Streets not paved with gold

Author Jonathan Weston

"When it becomes serious, you have to lie," said Jean-Claude Juncker about secret meetings held to discuss the eurozone crisis. But the president of the EU could also have been commenting about government spending in Europe on construction projects.

"When it becomes serious, you have to lie," said Jean-Claude Juncker about secret meetings held to discuss the eurozone crisis. But the president of the EU could also have been commenting about government spending in Europe on construction projects.

Money has been promised in many countries, but has proved slow to materialise. This has hit demand for bitumen hard, at a time when Europe remains oversupplied with too much of the bottom of the barrel product.

Indeed at the Argus Europe Bitumen conference in Istanbul last week it was the UK that came in for the most praise for making promises and then actually delivering on them.

At this place where Europe and Asia meet, the pitfalls discussed were not just the endless traffic jams and wayward taxi drivers, but the dearth of demand for bitumen across much of Europe.

Vice-president of bitumen at Total Eric Gosse said: “In France, €4bn is planned for highway maintenance, but there are doubts about whether it will be spent.

“In western Europe, the issue is about road maintenance and financing it; the Germans have the money but don’t want to spend it.

“The Germans have very big spending plans on infrastructure, but the money is not really being spent,” he added.

By contrast, “in the UK, it’s just going ahead and happening — there’s no talk, just action”.

High praise indeed from our French colleagues — but it points to a wider malaise across much of Europe regarding road maintenance and construction budgets.

The lack of funds being released for road projects — promised or not — is keeping bitumen demand at the lowest level for many years with prices seriously depressed with it. Dutch domestic prices are at the lowest since May 2009, with little sign of recovery this year.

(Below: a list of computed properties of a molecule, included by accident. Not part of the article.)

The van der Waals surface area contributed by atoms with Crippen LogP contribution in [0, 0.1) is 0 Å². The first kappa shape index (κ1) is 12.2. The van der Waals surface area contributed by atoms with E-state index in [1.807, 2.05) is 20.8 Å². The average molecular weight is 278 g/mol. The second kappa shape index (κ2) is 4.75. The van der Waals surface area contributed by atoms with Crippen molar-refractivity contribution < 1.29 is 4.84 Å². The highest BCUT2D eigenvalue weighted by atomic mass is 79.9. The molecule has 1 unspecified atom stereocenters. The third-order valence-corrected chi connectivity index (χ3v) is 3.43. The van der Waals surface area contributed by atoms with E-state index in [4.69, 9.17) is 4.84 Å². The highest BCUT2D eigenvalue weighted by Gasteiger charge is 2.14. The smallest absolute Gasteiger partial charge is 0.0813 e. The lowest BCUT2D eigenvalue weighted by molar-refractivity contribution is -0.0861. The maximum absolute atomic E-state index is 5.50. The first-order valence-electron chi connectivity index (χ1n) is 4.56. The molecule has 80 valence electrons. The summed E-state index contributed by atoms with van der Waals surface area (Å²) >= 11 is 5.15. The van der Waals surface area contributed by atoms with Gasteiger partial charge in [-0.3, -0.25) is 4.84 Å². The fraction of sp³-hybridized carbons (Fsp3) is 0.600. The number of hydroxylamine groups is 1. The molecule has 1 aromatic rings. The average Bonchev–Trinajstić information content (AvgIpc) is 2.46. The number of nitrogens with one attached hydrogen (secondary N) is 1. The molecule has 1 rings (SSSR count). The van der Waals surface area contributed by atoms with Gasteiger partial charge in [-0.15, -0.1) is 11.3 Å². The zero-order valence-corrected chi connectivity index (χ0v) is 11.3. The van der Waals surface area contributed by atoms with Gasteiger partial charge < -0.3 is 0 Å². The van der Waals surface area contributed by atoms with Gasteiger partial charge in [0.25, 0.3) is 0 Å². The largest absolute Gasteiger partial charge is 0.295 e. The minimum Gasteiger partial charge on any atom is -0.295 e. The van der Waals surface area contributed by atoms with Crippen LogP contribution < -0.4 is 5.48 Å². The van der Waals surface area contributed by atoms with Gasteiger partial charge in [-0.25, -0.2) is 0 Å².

Last year was considered a disaster by many bitumen suppliers, but this year looks set to be worse. One of the largest French construction firms reckons bitumen requirements have dropped by 18pc so far this year — following a 20pc fall for 2014.

In Germany official data show bitumen consumption down 12pc for March compared with a year previously. One producer reckoned demand for bitumen was 10-15pc lower for the first half of the year compared with 2014.

To make matters worse for sellers, there is plenty of bitumen to go round, despite the raft of refinery closures in Europe in the past five years or so. Cheap imports are coming from the likes of eastern Germany, Poland and the Czech Republic. This is undercutting many western European producers, making the production of bitumen often a marginal or loss-making economic exercise.

Finding new markets is the key to solving Europe’s surplus of bitumen and supplies have been seen heading from Europe to Asia-Pacific, as well as from the Mediterranean to Latin America. But bitumen does not travel well and such routes are expensive and require larger vessels, which are often in short supply.

Promises are easy to make and hard to keep. Those looking for demand growth in western Europe have already written off this year are now looking to next year for any hope of demand recovering. With so much political uncertainty and only stuttering economic recovery, you can forgive Europe’s refiners for remaining circumspect until any promises become a reality.

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